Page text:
House Republicans concerned about the politicization of climate science recently subpoenaed emails from the National Oceanic and Atmospheric Administration (NOAA).
According to the Wall Street Journal, Rep. Lamar Smith, R-Texas, Chairman of the Science, Space, and Technology Committee, sought emails related to a May 2015 study revised temperatures and eliminated a roughly 15 year “pause” in warming. The study adjusted temperature readings from ocean buoys upward, to match shipboard measurements and conveniently remove the 15 year pause of global temperature increases.
“While I’m sure this latest analysis from NOAA will be regarded as politically useful for the Obama administration, I don’t regard it as a particularly useful contribution to our scientific understanding of what is going on,” Georgia Tech climate science professor Judith Curry wrote about the adjustments. Curry told FoxNews.com that NOAA’s revised data contradicts other temperature records including a UK dataset, ARGO bouys and satellite data.
The liberal media simply accepted the NOAA claims that there had been no global warming hiatus after all, and some even acted as if they’d never admitted there was a “pause.”
Journal columnist Holman W. Jenkins, Jr. wrote, “gut instinct has always indicated that, if there’s a major global warming scandal to be discovered anywhere, it will be found in the temperature record simply because the records are subject to so much opaque statistical manipulation. But even if no scandal is found, it’s past time for politicians and the public to understand the nature of these records and the conditions under which they are manufactured.”
If they find a NOAA scandal, the media is unlikely to cover it well. In 2009, the liberal news media largely ignored the email scandal and document dump that came to be known as “ClimateGate.” The University of East Anglia's Climatic Research Unit where a major temperature dataset was kept was hacked and damaging emails and documents like the HARRY_READ_ME file became public. With phrasing like “hide the decline,” and CRU’s admission that they do not have the raw data for their temperature record, their credibility should have been tarnished.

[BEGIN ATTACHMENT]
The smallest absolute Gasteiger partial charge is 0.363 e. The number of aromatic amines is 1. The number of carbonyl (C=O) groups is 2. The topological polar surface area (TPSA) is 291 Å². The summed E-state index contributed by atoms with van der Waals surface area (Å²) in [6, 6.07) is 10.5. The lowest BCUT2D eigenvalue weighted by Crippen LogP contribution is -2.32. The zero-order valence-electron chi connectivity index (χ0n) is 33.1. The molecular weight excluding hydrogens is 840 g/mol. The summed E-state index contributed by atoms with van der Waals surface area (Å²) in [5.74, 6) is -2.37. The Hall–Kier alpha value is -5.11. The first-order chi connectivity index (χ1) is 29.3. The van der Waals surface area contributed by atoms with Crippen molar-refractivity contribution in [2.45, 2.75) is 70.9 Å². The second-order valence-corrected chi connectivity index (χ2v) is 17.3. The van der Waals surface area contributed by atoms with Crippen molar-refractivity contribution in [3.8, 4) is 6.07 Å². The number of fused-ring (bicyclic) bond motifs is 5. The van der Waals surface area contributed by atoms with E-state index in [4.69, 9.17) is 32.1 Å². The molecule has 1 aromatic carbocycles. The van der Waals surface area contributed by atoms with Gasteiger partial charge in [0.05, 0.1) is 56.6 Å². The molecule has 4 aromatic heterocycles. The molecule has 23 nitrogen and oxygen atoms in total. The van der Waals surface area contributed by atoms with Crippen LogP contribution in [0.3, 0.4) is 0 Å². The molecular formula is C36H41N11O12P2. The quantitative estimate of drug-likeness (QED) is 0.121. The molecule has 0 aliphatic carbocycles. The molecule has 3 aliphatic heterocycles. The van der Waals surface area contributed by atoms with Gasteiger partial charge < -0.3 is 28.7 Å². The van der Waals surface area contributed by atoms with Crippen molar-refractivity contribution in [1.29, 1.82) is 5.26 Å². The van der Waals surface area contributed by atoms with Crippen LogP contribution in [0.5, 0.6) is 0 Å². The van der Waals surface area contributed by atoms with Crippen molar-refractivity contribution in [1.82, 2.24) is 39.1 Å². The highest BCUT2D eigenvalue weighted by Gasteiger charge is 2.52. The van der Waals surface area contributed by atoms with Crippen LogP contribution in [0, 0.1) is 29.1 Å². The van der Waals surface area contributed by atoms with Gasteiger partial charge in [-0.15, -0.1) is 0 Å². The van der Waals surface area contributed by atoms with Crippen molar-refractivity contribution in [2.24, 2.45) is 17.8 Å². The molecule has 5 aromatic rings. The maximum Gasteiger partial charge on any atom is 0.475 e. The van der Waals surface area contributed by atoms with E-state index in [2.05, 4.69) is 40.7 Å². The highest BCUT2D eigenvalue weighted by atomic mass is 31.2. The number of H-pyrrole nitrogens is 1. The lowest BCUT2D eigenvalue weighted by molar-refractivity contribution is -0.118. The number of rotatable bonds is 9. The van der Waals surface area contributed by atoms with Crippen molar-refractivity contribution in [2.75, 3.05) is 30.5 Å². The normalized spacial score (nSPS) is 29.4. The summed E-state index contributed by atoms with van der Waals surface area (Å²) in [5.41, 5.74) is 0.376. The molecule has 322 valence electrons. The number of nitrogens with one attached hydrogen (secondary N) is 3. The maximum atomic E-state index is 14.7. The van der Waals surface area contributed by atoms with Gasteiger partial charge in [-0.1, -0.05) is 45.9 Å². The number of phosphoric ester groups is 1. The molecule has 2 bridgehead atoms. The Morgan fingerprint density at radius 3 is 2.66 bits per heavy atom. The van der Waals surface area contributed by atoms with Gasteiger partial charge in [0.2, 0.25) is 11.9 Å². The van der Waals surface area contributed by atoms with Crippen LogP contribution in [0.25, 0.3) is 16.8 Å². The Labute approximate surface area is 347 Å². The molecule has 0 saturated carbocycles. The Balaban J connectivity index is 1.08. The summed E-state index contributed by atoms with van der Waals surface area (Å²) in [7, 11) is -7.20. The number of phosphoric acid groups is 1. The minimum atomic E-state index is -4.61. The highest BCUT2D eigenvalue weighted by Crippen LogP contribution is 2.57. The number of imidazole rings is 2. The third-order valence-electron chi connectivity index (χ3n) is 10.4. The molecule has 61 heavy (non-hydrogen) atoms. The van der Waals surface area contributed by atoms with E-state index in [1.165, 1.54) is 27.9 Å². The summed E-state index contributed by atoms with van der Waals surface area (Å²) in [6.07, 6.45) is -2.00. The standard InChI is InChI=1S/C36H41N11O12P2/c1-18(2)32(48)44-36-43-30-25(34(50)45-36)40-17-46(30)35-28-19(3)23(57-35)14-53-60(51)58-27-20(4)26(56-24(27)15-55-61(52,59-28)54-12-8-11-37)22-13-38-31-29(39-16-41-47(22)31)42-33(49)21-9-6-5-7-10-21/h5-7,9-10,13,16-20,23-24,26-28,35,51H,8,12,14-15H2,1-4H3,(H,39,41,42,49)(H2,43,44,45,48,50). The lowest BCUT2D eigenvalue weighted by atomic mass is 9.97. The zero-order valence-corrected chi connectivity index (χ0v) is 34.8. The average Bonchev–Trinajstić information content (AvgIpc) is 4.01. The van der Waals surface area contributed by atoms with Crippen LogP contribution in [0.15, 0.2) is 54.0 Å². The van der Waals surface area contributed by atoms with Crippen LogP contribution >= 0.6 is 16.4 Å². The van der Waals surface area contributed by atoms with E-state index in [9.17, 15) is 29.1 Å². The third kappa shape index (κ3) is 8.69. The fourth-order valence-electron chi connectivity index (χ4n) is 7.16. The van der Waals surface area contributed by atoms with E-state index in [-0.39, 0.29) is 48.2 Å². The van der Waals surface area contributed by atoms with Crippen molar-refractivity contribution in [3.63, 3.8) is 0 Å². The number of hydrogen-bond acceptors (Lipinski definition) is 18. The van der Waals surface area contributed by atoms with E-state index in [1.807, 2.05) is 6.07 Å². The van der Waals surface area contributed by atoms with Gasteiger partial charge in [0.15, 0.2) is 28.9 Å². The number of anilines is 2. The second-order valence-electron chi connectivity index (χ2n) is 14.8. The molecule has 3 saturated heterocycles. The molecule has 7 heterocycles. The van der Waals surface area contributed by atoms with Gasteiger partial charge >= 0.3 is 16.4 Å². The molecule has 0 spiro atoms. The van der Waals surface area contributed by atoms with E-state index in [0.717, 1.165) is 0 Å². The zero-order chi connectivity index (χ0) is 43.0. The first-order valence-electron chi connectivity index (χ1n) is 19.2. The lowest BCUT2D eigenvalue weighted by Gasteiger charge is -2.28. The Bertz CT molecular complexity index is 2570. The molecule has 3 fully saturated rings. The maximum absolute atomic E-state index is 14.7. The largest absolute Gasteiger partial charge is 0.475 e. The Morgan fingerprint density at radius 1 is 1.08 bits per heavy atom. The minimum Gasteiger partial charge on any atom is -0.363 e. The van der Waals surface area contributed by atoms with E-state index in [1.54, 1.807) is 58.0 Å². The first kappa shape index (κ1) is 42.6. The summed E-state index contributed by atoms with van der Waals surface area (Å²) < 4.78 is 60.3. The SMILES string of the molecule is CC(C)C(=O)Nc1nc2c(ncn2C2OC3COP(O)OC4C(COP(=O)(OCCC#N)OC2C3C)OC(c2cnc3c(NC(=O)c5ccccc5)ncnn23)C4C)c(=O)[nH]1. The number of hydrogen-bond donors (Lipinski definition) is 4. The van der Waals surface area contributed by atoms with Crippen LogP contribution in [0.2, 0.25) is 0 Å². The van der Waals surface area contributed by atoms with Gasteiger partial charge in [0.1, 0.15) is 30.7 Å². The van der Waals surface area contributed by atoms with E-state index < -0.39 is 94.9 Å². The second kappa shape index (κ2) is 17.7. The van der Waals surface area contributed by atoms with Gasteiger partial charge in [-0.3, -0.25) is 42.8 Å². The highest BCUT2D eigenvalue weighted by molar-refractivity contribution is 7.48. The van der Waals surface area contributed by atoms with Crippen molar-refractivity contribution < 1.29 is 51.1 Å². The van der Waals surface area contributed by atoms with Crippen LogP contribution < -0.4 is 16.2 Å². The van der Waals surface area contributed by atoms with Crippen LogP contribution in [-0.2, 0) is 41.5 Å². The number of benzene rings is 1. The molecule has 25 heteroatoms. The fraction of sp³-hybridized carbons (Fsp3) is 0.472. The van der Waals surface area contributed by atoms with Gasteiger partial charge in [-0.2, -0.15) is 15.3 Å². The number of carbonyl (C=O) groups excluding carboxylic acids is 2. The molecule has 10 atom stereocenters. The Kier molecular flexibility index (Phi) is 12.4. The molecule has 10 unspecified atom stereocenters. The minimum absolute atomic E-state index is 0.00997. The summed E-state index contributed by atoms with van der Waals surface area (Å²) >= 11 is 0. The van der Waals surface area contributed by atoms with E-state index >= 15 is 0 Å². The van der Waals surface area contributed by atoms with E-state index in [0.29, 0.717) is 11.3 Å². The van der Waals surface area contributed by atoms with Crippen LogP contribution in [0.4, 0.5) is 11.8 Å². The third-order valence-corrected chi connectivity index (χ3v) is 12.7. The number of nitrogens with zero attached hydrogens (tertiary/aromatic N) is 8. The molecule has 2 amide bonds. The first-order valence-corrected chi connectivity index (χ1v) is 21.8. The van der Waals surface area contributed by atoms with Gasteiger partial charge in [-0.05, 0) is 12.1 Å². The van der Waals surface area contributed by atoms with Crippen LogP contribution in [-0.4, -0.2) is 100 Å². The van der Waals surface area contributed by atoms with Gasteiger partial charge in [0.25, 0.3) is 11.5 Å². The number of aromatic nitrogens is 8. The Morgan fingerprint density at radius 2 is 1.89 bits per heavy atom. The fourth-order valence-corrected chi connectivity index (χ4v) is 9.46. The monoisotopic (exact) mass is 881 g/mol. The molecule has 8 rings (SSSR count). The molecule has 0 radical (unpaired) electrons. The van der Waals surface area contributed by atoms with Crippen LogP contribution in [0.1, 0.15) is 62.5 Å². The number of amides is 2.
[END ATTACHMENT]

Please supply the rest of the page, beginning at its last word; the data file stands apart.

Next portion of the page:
ClimateGate was ignored by the broadcast networks for a full two weeks after the scandal broke. During this time, Fox News was largely alone in its coverage, and when CNN reported, it dismissed the scandal’s importance Rather than report on an inconvenient climate scandal, ABC, NBC and CBS covered stories like the menu at a state dinner, sea lions and a moose named Pete.
NBC was the first network to mention ClimateGate, but it was not concerned that scientists may have misled the public. Instead, NBC was concerned that it could give “politicians from coal and oil-producing states another reason to delay taking action to reduce emissions.” When CBS finally reported the story, they did so on a program that would only run on the West Coast because of the SEC Championship game. Both ABC and NBC focused their coverage of the scandal on the idea that the science behind climate change was sound.